Despite continually being told that Canada has been one of the top economic performers throughout the recent world recession and financial crisis, we are not content to rest on our laurels and it appears that we continue to strive for better things. Canada is in the process of negotiating a comprehensive Free Trade agreement with the European Union. My old high school motto - Agimus Meliora - is no doubt also a fitting national slogan.
Given that we may be about to acquire a whole new slew of closer trading partners, what is interesting is a comparison of our employment performance with some of the major members of the European Union. While we continually compare ourselves to the United States, a free trade agreement with the EU will generate a whole new set of potential comparators. It turns out that when making comparisons, not only is timing everything but also who you choose to compare yourself to.
Figure 1 shows employment growth for the period 2000 to 2011 and Canada's performance is indeed superlative over this long time span compared to any of the major European countries. We trounce mighty Germany and the only other country that can touch us in terms of employment growth is/was... yes Spain. They had the second highest employment growth rate over this entire period which given their recent difficulties means they had a spectacular employment drop during the recession.
When you narrow down the time period to 2007 to 2011 - the era of the financial crisis and recession - Canada still does well but Austria, Germany and Belgium do slightly better (Fig 2).
However, suppose we now divide up these countries into those who experienced positive employment growth over the 2007 to 2011 period and those who experienced employment decline. Canada is compared to each group in Figure 3. When compared to the "positive performers", we are in the middle of the pack as we outperform Sweden, the Netherlands and France. We of course outperform all of the negative performers - what is astonishing is just how badly some of them have done over the last few years.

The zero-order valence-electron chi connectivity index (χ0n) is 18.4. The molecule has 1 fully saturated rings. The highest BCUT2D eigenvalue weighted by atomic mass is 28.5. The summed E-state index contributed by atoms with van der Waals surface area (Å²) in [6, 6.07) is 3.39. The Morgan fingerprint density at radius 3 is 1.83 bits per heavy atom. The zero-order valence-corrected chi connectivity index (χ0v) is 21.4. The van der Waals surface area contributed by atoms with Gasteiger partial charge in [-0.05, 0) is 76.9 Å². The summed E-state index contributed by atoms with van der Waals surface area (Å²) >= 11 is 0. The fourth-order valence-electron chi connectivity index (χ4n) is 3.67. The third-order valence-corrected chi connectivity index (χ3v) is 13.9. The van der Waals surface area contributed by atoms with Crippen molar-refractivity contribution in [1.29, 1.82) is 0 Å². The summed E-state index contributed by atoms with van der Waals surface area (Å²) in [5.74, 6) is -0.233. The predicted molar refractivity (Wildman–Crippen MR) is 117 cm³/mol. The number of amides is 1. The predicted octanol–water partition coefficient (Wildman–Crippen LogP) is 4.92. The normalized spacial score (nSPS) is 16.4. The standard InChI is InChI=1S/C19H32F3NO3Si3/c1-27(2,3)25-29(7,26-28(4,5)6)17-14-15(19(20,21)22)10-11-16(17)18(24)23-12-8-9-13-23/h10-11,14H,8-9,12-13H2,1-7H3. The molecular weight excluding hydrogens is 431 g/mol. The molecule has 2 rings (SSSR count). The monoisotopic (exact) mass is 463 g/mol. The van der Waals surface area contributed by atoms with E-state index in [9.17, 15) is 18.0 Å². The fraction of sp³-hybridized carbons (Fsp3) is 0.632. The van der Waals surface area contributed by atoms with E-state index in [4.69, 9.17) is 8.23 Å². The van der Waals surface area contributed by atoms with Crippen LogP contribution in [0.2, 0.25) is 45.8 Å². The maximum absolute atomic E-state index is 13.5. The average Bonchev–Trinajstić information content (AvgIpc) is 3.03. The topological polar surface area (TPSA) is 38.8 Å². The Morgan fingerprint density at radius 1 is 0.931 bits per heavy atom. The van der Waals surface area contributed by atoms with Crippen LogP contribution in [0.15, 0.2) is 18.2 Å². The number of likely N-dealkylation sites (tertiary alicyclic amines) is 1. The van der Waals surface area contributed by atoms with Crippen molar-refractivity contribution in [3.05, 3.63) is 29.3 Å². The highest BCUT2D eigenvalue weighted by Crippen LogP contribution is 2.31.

We are negotiating a Free Trade agreement with Europe but there are definitely "two Europes" in economic terms which must invariably complicate negotiations. Who do we see as our new trade partners? Is it firms and consumers in Austria, Belgium and Germany? How will Spain and Italy and perhaps even France feel about such a deal given their economic performance?
France may be worth worrying about given that the incoming President Hollande has apparently already remarked on the need for more euro-centered policy. On the other hand, one of our fastest growing export markets over the last few years has actually been the UK and that market has continued to grow despite the lacklustre overall performance of the UK economy.
However, the value and nature of our trade with France is such that we do not need to be concerned about their opposing an EU trade deal with Canada - indeed we import more than we export to them. In 2009, Canada exported 2.7 billion dollars worth of goods to France but imported 5.6 billion dollars. Trade with Canada is very good for France. Compare that to the UK which the same year received 13 billion dollars worth of our exports but from which we imported 8.5 billion dollars. Much of France's Canadian trade is with Quebec and Manitoba and we are also a significant destination for French foreign investment. We apparently also export similar goods to each other: engines, aircraft parts, and pharmaceuticals.